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5 Things Gen Y Can Do to Survive Recession, Layoffs

By Meridith Levinson, CIO
November 04, 2008 06:00 PM ET

CIO - In some ways, Generation Y professionals may be better positioned than Baby Boomers and Generation X workers to survive a recession. For one, they don't have the same strong allegiances to their employers that their Boomer and Gen X counterparts have, which some experts say might make it easier for them to cope with being laid off. Nor do they have the same financial burdens as Baby Boomers and Gen Xers. So if Gen Y professionals do get laid off, they have fewer expenses to worry about. (For more reasons why Generation Y is well prepared to survive an economic downturn, see 5 Reasons Gen Y May Survive Recession, Layoffs Better than Gen X and Boomers.)

But in other ways, a recession could come as a complete shock to Generation Y. They've never before experienced an economic downturn as working adults, and the resulting budget and job cuts may come as a rude awakening for this entitled, coddled generation that expects special treatment from its employers. (For more reasons why the economic crisis could be a sobering experience for Generation Y professionals, see 5 Reasons Gen Y is Unprepared to Survive Recession, Layoffs.)

Whether they're poised to withstand the economic storm or whether they're going to get soaked by it, Generation Y workers will have to change their expectations of their employers and their behavior in the workplace-if they want to hold onto their jobs, career experts say.

1. Gen Y workers must understand that they can't have it all during a recession.

Generation Y is notoriously demanding of employers. In a 2007 CareerBuilder survey, employers reported that millenials expect raises and promotions within a year of starting a new job, access to consumer technologies and lots of vacation time.

It's no wonder that they're so demanding: Lisa Orrell, a generational relations expert and author of Millenials Incorporated, says that when members of Generation Y began entering the workforce four years ago, job security was a given, and some of them received generous signing bonuses. But that rosy economic picture is now history, says Orrell, who notes that starting salaries are going to be lower for millenials and perks like signing bonuses are now but a dream.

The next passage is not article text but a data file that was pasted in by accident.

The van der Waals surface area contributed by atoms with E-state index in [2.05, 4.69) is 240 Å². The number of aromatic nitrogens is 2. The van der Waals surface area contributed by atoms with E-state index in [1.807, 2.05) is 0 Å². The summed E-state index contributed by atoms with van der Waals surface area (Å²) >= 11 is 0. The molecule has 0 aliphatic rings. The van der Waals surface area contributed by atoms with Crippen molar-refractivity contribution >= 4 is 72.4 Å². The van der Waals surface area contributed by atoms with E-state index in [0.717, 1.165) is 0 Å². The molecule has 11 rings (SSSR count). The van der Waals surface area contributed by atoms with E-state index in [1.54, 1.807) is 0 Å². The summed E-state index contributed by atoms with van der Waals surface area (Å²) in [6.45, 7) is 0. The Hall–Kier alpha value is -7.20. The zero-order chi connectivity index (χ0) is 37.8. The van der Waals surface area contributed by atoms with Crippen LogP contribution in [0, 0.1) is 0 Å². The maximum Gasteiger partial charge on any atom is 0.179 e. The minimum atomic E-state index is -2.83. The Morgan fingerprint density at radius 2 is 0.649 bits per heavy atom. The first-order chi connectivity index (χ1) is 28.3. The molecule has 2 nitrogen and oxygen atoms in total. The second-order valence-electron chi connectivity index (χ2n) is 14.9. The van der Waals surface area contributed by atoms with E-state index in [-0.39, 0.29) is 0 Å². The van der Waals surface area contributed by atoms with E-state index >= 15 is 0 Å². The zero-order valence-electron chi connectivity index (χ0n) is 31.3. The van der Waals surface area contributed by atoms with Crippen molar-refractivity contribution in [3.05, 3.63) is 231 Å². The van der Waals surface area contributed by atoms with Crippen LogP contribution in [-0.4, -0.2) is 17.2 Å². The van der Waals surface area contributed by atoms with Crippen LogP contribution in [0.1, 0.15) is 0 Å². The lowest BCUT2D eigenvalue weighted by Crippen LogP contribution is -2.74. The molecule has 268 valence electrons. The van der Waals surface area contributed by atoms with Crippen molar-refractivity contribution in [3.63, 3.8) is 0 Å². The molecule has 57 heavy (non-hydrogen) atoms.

She says Gen Y professionals have to change their expectations of their employers. They can't expect to get a job, let alone a high starting salary or signing bonus. Nor can they expect their employers to cater to all of their training and technology needs.

"They're going to have to be very understanding of the challenges their employers are facing," says Orrell. "They have to be more patient with their employers. If they're not getting everything they want, they can't just jump ship to another employer because the job market isn't very good right now."

2. They need to market themselves and show some investment in their employers.

Millenials have a pretty bad rap in the workplace. In addition to being viewed as demanding, they're also known for not being particularly loyal to employers. Their transactional relationship with their jobs could hurt them as their employers contemplate staff cuts.

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